The very definition of an exit strategy is to have a pre-planned means of extricating yourself from a situation that is likely to become difficult or unpleasant. The Brexit strategy, however, though still in its infancy, offers new fiscal, tax and logistical opportunities for yacht owners around the world.
The yachting industry has had much to contend with of late. The onset of Covid-related travel restrictions in March 2020 saw the bottom fall out of the global charter market and sales initially ground to a halt. That said, surprisingly strong activity in the second half of the year resulted in 680 new and pre-owned superyachts sold in 2020 with a total of 984 new vessels coming to the market. In fact, yacht sales from July to December closed on a 21% increase on the same period in 2019 and a 7% increase on 2018. Leading brokerage company IYC’s total value of yachts sold in the past year alone amount to more than $450m.
Of course, only an unpredictable distraction as significant as Covid could draw our attention away from the small matter of Brexit. At 11pm on 31 December 2020, the UK ceased to be a member of the European Union. And so begins the next chapter of uncertainty for the British and European yachting community as we embark on untangling the web of international business relations.
Despite the EU-UK Trade and Cooperation Agreement amounting to a staggering 1,246 pages, it refrains from mentioning superyachts, pleasure vessels or recreational vessels in any way, shape or form. And so, it’s left to the yachting community to navigate the various intricacies and nuances that may, or may not, affect them. The main issue being that much of the debate centres around etiquette and discretion.
IYC sales consultant Richard Gray believes amidst the confusion and uncertainty, there are golden nuggets to be found. “The general perception among British yacht owners at present is that Brexit is a negative development that only serves to complicate the current processes that are in place,” he says. “But Brexit has, in fact, opened up some interesting benefits.”
Take, for example, the British Red Ensign flag worn by most UK registered vessels. Flying a UK flag used to provide an unwritten protection against overzealous European customs officers boarding the yacht. Will a closer inspection of VAT compliance now apply? Perhaps. But the Red Ensign flag is now a viable non-EU alternative for yachts that previously looked to Cayman Islands or Marshall Islands flags.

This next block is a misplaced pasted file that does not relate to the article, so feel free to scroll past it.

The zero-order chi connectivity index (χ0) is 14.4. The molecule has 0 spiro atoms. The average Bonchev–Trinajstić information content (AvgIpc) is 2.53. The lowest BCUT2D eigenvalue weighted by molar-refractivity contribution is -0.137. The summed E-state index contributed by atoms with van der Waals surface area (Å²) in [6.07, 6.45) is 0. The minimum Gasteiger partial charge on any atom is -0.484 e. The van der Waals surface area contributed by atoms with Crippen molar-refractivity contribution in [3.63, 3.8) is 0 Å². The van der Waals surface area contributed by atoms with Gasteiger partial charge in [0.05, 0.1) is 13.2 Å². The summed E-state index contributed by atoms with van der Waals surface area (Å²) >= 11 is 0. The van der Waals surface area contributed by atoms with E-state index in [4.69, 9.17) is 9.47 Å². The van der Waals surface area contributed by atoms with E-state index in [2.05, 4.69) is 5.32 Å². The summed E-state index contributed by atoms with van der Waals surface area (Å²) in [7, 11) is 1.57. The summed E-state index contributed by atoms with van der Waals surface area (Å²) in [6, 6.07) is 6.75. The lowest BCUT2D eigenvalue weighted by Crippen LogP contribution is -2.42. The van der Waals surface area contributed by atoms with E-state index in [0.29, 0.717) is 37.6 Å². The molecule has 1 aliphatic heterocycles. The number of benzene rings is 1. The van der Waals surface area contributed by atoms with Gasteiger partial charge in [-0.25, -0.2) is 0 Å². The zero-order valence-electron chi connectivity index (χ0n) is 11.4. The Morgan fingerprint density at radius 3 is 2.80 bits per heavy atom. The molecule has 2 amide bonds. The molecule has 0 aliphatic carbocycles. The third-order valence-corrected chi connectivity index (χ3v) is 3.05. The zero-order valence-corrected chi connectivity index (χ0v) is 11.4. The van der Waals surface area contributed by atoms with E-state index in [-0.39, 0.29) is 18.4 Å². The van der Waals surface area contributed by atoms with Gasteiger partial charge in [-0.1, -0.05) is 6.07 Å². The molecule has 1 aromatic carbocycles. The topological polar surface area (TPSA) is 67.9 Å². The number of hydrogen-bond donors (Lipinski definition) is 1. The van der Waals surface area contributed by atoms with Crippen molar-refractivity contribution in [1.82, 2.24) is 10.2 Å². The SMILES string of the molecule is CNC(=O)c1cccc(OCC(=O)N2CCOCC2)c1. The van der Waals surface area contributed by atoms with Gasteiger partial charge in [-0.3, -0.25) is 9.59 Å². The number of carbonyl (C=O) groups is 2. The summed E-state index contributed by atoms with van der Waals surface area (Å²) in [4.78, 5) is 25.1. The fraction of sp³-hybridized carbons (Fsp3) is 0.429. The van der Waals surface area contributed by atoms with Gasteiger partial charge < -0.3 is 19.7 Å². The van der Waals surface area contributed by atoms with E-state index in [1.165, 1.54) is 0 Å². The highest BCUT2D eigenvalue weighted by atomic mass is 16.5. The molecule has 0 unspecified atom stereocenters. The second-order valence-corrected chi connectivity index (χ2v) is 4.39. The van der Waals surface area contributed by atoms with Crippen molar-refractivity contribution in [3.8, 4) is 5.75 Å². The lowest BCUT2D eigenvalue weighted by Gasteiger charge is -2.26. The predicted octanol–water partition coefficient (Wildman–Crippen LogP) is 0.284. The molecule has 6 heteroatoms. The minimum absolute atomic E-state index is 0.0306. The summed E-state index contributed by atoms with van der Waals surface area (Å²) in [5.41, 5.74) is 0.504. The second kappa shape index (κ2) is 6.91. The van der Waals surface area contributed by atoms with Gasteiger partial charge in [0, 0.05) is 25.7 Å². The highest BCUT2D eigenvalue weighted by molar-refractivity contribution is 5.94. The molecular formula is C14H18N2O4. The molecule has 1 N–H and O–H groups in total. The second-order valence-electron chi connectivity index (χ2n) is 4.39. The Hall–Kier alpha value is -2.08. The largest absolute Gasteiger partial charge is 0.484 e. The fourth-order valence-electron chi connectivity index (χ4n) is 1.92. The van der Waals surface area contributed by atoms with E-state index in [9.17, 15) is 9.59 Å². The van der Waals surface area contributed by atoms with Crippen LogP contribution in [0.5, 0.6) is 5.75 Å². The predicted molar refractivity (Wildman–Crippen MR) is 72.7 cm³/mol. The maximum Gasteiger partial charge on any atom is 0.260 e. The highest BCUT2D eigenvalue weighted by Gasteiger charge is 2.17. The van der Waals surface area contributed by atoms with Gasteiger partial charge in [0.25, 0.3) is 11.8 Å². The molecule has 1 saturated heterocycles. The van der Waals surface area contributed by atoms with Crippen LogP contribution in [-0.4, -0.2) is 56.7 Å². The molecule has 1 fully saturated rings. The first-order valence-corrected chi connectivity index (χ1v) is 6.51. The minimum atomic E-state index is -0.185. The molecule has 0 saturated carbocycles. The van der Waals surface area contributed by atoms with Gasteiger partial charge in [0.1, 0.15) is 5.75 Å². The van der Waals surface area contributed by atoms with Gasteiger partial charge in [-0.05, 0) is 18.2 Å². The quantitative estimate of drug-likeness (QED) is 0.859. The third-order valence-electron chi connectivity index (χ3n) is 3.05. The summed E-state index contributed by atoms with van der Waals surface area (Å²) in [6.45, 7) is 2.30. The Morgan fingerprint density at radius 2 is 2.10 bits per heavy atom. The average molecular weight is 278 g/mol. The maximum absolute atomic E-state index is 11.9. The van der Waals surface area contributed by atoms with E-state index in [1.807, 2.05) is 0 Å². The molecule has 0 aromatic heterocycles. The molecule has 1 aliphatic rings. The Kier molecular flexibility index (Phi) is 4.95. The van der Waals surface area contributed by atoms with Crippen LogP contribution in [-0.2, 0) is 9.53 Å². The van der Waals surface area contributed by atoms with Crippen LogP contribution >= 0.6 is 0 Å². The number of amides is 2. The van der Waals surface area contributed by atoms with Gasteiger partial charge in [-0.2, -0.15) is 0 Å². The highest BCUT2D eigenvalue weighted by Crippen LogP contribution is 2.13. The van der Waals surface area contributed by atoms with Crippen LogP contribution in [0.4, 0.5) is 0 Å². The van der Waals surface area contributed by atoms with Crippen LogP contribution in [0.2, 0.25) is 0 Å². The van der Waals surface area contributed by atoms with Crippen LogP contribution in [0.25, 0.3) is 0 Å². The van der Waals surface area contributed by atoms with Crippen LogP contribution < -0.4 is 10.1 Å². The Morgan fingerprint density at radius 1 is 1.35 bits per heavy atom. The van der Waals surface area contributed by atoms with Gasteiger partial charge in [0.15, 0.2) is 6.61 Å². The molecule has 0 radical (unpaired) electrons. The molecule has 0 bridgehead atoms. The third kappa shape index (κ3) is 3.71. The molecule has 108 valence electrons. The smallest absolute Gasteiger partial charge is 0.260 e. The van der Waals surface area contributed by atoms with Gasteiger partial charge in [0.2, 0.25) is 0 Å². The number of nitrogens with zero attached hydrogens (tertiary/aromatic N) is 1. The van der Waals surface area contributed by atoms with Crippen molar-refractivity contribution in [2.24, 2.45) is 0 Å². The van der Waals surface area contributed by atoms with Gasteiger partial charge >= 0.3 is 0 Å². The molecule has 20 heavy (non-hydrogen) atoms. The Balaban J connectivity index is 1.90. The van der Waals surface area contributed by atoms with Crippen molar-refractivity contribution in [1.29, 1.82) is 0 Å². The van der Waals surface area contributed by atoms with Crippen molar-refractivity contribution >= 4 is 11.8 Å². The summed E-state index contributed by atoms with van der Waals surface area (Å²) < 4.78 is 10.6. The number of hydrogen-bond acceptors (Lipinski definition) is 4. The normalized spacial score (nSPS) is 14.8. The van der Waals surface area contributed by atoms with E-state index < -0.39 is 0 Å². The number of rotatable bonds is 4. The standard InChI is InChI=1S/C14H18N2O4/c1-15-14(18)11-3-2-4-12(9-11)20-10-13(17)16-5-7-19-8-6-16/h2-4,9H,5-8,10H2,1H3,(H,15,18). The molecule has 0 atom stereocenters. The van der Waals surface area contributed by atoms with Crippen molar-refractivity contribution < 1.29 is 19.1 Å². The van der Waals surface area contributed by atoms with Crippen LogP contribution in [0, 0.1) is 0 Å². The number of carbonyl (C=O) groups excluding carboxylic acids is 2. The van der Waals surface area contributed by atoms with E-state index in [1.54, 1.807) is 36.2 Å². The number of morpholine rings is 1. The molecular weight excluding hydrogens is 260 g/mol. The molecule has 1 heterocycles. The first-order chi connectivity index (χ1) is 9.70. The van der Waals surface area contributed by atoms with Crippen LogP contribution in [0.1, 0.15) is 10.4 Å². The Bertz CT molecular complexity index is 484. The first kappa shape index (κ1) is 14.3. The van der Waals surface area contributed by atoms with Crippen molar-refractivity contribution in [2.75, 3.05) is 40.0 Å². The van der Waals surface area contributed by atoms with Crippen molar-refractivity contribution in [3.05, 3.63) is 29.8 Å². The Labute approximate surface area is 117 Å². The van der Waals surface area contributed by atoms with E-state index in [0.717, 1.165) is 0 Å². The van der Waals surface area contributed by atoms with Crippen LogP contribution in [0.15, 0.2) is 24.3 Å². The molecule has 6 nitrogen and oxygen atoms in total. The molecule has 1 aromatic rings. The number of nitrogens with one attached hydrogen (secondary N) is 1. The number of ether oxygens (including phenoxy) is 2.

For Gray, however, the clearest benefit to come out of Brexit is the Temporary Importation Relief (TIR) now available to yachts owned by UK nationals or residents, provided they are not resident or established in the EU.
Grant Atchison, Head of Yachting within the Private Wealth and Family Office team at IQ-EQ, explains: “British owners tend to have their yachts based predominantly in the Mediterranean most of the time. When the UK was part of Europe, a British owner would have needed to have the boat imported and paid EU import tax, which is around 20% on the value of their yacht. That's no longer a requirement with the UK being outside of Europe. Owners can now take advantage of temporary importation for an 18 month period at any one time. And that is one of the most important advantages that have come out of Brexit for those types of structures and those types of owners.”
Atchison does note that, although the 18 months can be renewed by leaving the EU and restarting the TIR clock, yachts that plan to spend time in the EU under the temporary importation regime will need to provide proof of the yacht’s tax status and movements when required. Also, continual use of TIR could be considered abusive.
“There are certain criteria that those yachts will have to meet on an ongoing basis to qualify for TIR,” explains Atchison. “And it’s also important to point out that it’s not a person’s nationality that drives the tax advantages, but where that person permanently resides. So, if you are a US or UK yacht owner living in Monaco, you cannot use temporary importation as you are resident in Europe.”
A second advantage that Atchison highlights to come out of Brexit is that yacht owners with a new build yacht under construction at a Northern European shipyard now have the option of taking delivery of their yacht in the UK.
“Normally when a Northern European shipyard completes a build, those yachts would historically go to Norway so that they are formally exported out of the EU from Holland or Germany, etc. Now, though, they can look to the UK instead, and it's a much closer and easier transit to the south of England.”
And so begins a life in which the UK is no longer a member of the European Union. Yes, there will be unforeseen hurdles and it may take time before all the processes are streamlined to full effect, but if 2020 has shown us anything, it’s that the yachting fraternity is robust to the core and more than capable of navigating around a Brexit iceberg, no matter how big.